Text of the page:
Brazil eases lockdown despite record deaths, its president says death is 'everyone's destiny'
- Brazil is reopening despite recording its highest coronavirus daily death tolls in two consecutive days this week.
- The country recorded 1,262 deaths from the coronavirus on Tuesday and 1,349 on Wednesday. More than 32,000 people have died and 530,000 have been infected by COVID-19 so far.
- But on Tuesday, stores, beaches, and other venues in major cities like Rio de Janeiro and São Paulo were allowed to resume business.
- President Jair Bolsonaro has refused to take the virus seriously, saying on Tuesday he was "sorry for all the dead, but that's everyone's destiny."
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Brazil is easing restrictions despite logging record numbers of daily coronavirus fatalities, with President Jair Bolsonaro saying death is "everyone's destiny."
On Wednesday, Brazil recorded the highest number of deaths from the coronavirus in a single day. The 1,349 new fatalities beat the previous record of 1,262 deaths, which was set the day before, according to data from the country's health ministry.
The country's total number of confirmed COVID-19 cases also surpassed 500,000 this week. Only the US has more.
Striking images published late last month showed row upon row of mass graves, laying bare the state of the country's crisis.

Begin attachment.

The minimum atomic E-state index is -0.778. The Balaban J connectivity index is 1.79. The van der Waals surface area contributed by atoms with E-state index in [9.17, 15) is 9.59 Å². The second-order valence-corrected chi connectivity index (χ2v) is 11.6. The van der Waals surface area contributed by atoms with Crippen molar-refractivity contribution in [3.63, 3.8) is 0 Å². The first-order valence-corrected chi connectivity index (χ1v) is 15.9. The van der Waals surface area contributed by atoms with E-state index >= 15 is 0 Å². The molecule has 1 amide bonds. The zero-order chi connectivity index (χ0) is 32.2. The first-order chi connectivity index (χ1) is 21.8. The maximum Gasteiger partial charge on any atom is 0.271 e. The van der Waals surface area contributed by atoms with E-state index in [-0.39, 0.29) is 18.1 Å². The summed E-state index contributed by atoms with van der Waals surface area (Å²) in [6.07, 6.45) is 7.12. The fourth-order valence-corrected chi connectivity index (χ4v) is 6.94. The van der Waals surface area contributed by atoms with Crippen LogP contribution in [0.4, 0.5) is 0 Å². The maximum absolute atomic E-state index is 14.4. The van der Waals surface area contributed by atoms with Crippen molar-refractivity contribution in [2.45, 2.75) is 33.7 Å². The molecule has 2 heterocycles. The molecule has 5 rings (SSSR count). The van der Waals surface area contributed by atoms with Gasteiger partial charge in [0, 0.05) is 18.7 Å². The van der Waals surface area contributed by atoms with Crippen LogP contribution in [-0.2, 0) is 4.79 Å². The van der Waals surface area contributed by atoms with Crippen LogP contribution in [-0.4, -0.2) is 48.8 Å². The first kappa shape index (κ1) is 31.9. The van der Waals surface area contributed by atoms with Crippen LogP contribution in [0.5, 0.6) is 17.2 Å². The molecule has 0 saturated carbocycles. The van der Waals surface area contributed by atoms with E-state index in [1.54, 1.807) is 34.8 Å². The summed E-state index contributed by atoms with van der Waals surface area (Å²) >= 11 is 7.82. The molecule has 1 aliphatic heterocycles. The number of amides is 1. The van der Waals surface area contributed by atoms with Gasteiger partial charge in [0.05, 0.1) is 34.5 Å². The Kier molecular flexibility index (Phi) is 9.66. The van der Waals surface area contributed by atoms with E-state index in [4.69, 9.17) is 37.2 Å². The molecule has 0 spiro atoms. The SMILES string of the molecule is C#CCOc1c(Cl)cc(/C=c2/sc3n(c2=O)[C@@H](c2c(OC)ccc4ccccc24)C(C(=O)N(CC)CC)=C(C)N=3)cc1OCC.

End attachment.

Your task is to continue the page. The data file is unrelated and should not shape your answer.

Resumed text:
Yet on Tuesday, a number of non-essential businesses and venues in the major cities of São Paulo and Rio de Janeiro opened their doors for the first time in months.
They include beaches, churches, car showrooms, and furniture stores, according to CNN.
On Monday, Marcelo Crivella, the mayor of Rio de Janeiro, said that "if all parameters are followed - wearing masks and avoiding crowds - we will return to normal life, to the new normal, in August."
Paulo Lotufo, an epidemiologist at the University of São Paulo, told The Guardian: "What is happening is an absurdity. The outlook is awful."
Regardless Bolsonaro, who in March called the virus a "little flu," said on Tuesday: "We are sorry for all the dead, but that's everyone's destiny."
In May, two health ministers left their posts in the space of a month after clashing with Bolsonaro over the use of the hydroxychloroquine as a coronavirus treatment.
Whether the malaria drug helps combat COVID-19 remains unknown.
The ministers' old jobs remain unfilled.
The governor of northeastern Maranhão state, Flávio Dino, blamed the country's high death toll on the president.
"I have no doubt that Bolsonaro is in great measure responsible for this terrible rate that is going to continue growing for several months," he said, according to The Guardian.
Latin America is currently the world's latest hotspot for the virus.
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